PRINCETON, Ind.--Over the past 20 years, Toyota Indiana has built 4.3 million vehicles. But it isn’t the planning, engineering, problem solving or high-pace of the assembly line that stands out to Norm Bafunno, the plant’s president. It’s the people.
“My first day on the job as president, a team member came up to me and said she would like to talk about a policy the plant had. I thought to myself, ‘oh boy, what’s coming next.’ As it turns out, it wasn’t something she wanted changed that would benefit her, but, rather, she wanted to donate her vacation days to another team member whose son was sick and in the hospital. In a nutshell, that defines who we are.”
Today, the Princeton, Ind., plant celebrates 20 years of building vehicles. What started as the original plant to make the Tundra, now boasts the Sienna minivan, Sequoia full-size SUV and the Highlander and Highlander Hybrid midsize SUV. In addition to a celebration concert for team members in August and an open house planned for a later date, two local non-profit groups received Siennas to mark the anniversary.
These vehicle donations highlight Toyota’s commitment to the future of mobility—getting more people to more places, on the road and in life. The Sienna minivans were given to Aurora Inc., an organization dedicated to preventing and ending homelessness in the community, and the Gibson County Counsel on Aging, a group that provides transportation to seniors in need.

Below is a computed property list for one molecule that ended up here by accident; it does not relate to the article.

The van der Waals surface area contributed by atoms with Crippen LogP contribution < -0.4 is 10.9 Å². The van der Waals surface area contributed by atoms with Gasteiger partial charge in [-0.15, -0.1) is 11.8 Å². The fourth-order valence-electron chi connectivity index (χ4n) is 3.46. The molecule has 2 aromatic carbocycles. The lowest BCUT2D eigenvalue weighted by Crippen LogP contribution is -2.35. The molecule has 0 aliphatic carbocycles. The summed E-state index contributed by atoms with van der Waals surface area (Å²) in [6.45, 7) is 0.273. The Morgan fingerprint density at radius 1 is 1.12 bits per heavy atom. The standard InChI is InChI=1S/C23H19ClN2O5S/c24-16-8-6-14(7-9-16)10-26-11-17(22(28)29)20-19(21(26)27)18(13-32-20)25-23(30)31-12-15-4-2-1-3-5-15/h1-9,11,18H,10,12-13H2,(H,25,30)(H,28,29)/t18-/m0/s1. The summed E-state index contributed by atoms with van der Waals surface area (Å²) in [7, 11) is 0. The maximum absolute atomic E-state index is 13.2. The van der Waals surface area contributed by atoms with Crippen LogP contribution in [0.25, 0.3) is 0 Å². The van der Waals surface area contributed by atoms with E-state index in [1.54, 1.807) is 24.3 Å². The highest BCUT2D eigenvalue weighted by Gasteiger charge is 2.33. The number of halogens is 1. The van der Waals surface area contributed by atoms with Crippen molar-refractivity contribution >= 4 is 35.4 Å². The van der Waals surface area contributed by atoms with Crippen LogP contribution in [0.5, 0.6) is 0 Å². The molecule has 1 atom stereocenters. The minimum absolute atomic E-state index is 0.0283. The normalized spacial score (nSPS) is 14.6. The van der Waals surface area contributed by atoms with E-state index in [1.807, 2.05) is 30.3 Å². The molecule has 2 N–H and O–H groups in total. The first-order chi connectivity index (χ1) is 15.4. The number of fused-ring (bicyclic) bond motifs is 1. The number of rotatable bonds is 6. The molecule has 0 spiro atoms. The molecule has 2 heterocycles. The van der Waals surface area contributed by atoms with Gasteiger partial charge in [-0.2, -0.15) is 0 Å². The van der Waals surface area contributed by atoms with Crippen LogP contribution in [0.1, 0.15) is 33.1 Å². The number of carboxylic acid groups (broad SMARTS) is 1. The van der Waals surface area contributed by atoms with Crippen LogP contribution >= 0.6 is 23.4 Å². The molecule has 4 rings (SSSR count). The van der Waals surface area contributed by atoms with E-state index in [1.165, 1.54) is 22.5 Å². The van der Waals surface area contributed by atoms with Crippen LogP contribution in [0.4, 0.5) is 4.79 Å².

“This minivan will help us make an impact in the lives of people right here in Gibson County by keeping them mobile,” said Michelle Fry, executive director, Gibson County Counsel on Aging. “Our service is the only way many of our seniors are able to get out to vital places such as the doctor, pharmacy and grocery store.”
Since groundbreaking for that original Tundra in 1996, the plant and its 5,000 team members have plenty to celebrate:
- $4.3 billion investment in the operation
- 24,058 jobs in Indiana (including direct, intermediate and spin-off employment)
- 29 top vehicle picks by Consumer Reports
- 11 J.D. Power Initial Quality Awards and 16 J.D. Power Vehicle Dependability Awards
- 265,000 volunteer hours donated by team members and $23 million in donations to area groups
- 3 expansions
- Exports of vehicles to 27 countries
“From the first Tundra produced to the current vehicle line-up, we are proud of the accomplishments of the Toyota Indiana team members,” said Osamu “Simon” Nagata, Executive Vice President and Chief Administrative Officer of Toyota Motor North America, Inc. “It is clear the plant has a long and bright future ahead.”
Orvietta Shannon joined Toyota before the plant opened as a human resources specialist. It was through this role that she helped hire the original team and says it was, and still is, like a family. Twenty years later, Shannon works in Diversity and Inclusion and says TMMI’s first class team is always thinking about how to improve the product.
“It really comes down to our culture,” Shannon said. “Our team members have a special pride in their work and you see it in everything they do. We talk about continuous improvement, and you see them constantly going above and beyond to make things better.”